by Sam Redd, Communications Intern and Kevin Erickson, Communications Associate
It’s happening again: another contemporary hitmaker is involved in a lawsuit with the estate of a well-loved musician over alleged unauthorized use of elements of the latter’s past work. In this case, the issue is Robin Thicke’s 2013 hit “Blurred Lines” and the Gaye family’s claim that the song illegally appropriates elements from Marvin Gaye’s #1 hit “Got to Give it Up,” released in 1977. After more than a year of legal wrangling, it now appears that the dispute may be one of the rare infringement cases that makes it to trial. But there’s a surprising wrinkle: in the course of litigating this dispute, Thicke may have let slip one of the music business’s more troubling open secrets.
Judge Colleen McMahon of the United States District Court in Manhattan said no-go to SiriusXM’s motion for summary judgment (a move to dismiss the suit), giving the satellite broadcaster until Dec. 5, 2014 to dispute remaining facts. This means that SiriusXM can be held liable for copyright infringement.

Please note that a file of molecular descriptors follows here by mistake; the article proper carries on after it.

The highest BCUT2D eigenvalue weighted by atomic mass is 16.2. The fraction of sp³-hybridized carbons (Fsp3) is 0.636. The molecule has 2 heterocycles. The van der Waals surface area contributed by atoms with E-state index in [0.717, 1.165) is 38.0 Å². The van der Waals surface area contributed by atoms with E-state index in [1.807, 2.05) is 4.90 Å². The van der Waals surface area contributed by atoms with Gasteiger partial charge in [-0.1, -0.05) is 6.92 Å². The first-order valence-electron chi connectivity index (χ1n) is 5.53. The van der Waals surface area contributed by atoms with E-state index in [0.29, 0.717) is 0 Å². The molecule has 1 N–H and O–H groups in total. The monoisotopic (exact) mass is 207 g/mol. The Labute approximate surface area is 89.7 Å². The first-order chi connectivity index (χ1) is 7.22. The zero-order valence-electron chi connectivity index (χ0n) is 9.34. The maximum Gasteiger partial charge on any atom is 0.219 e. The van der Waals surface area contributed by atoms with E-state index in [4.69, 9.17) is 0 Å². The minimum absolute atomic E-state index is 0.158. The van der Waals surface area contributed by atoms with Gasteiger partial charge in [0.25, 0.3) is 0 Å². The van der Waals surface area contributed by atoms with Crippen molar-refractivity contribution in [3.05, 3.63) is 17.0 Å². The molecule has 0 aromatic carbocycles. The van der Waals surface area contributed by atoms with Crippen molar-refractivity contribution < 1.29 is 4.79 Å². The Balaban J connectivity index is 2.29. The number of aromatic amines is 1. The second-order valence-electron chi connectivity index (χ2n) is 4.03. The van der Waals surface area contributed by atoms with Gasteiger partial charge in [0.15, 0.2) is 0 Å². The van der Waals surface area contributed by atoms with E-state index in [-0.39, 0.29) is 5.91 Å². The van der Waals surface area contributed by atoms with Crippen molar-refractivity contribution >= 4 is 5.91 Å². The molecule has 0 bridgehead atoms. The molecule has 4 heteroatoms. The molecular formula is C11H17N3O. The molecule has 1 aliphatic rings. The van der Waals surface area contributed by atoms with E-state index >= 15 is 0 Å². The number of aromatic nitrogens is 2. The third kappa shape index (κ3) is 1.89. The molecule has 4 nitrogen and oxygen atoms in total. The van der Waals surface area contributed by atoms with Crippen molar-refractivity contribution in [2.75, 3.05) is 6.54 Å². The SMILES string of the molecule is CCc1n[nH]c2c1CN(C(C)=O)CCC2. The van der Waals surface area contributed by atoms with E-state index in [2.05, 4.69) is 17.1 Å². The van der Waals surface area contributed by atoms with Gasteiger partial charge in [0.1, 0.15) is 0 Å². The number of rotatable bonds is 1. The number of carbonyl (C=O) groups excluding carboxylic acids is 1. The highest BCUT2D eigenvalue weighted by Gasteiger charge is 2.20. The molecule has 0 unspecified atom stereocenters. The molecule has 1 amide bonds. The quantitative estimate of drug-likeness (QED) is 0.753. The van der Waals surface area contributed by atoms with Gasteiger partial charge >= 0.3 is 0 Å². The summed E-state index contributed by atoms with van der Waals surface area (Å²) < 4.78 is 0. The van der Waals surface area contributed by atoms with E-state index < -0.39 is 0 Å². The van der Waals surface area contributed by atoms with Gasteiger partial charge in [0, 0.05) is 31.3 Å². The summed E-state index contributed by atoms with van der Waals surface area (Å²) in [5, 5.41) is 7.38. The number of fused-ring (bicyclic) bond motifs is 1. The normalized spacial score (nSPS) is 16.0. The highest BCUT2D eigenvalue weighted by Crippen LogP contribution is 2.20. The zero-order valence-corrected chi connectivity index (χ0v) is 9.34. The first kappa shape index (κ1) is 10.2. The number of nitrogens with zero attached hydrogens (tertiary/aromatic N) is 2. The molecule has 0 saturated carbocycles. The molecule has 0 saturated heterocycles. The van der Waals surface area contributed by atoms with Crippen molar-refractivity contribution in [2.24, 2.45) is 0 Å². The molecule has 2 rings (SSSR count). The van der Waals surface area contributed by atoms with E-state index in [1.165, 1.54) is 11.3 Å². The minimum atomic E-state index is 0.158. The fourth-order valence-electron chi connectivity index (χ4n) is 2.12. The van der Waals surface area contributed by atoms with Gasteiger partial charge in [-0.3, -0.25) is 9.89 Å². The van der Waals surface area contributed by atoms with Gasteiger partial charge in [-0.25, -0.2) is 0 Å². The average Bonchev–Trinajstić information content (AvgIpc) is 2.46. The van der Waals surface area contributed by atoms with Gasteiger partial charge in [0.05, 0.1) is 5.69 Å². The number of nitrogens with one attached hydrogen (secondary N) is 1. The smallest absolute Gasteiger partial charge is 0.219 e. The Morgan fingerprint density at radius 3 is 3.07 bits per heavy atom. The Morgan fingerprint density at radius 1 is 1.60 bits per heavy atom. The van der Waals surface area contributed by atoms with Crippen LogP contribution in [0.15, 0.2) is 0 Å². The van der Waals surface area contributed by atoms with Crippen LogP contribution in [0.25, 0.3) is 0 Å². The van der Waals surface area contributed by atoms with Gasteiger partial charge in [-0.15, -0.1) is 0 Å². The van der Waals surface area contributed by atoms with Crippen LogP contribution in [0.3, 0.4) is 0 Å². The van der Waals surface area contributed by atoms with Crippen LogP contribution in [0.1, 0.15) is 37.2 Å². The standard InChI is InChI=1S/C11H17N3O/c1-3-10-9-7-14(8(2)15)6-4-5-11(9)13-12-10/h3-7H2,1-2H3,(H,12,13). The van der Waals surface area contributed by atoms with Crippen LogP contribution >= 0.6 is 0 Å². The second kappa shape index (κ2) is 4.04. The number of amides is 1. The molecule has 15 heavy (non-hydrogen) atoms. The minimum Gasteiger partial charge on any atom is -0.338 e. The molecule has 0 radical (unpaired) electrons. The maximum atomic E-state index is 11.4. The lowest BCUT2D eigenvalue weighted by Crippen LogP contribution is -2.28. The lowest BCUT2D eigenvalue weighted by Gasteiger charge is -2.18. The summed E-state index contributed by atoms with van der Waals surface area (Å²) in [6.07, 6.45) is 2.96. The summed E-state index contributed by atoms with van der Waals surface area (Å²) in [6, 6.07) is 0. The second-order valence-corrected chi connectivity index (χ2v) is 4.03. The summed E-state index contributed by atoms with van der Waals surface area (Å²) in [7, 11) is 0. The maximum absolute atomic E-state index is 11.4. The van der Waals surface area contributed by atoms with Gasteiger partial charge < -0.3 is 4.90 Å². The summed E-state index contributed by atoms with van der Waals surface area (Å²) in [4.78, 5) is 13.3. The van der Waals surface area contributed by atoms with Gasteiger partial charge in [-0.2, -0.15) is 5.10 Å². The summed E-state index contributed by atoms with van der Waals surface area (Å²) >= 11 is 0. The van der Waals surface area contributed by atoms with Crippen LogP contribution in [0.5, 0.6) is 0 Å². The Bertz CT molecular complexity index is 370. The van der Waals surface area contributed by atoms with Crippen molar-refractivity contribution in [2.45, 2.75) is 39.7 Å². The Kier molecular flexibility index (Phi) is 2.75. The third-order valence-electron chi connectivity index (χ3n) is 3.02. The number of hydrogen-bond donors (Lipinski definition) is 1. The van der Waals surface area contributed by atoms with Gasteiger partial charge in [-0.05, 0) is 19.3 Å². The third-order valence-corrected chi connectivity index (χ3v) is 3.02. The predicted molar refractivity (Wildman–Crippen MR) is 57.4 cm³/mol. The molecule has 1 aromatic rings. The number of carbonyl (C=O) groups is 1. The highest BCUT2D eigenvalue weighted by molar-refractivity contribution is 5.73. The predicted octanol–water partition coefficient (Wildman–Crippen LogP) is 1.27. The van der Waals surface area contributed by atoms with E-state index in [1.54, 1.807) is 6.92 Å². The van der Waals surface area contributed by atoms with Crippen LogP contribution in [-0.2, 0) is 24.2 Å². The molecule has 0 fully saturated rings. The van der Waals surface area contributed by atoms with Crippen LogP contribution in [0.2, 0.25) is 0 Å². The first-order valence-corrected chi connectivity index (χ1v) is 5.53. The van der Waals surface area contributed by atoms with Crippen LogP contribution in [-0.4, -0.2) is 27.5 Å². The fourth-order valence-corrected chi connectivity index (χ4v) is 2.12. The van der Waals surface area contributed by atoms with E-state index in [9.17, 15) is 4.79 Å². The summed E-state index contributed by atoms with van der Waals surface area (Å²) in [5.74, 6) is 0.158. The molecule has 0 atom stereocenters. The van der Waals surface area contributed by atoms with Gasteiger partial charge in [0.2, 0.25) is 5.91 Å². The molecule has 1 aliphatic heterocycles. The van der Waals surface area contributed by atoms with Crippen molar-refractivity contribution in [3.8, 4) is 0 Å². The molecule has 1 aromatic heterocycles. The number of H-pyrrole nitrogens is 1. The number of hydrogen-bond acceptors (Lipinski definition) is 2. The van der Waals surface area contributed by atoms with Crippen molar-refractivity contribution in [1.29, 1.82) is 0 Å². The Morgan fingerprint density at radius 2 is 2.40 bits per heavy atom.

Currently, recordings made before February 15, 1972 do not enjoy federal protection, as there was no federal copyright for sound recordings until Congress passed a bill on that date. However, this legislation did not apply retroactive protections, which means older sound recordings are covered by a patchwork of state statute and case law.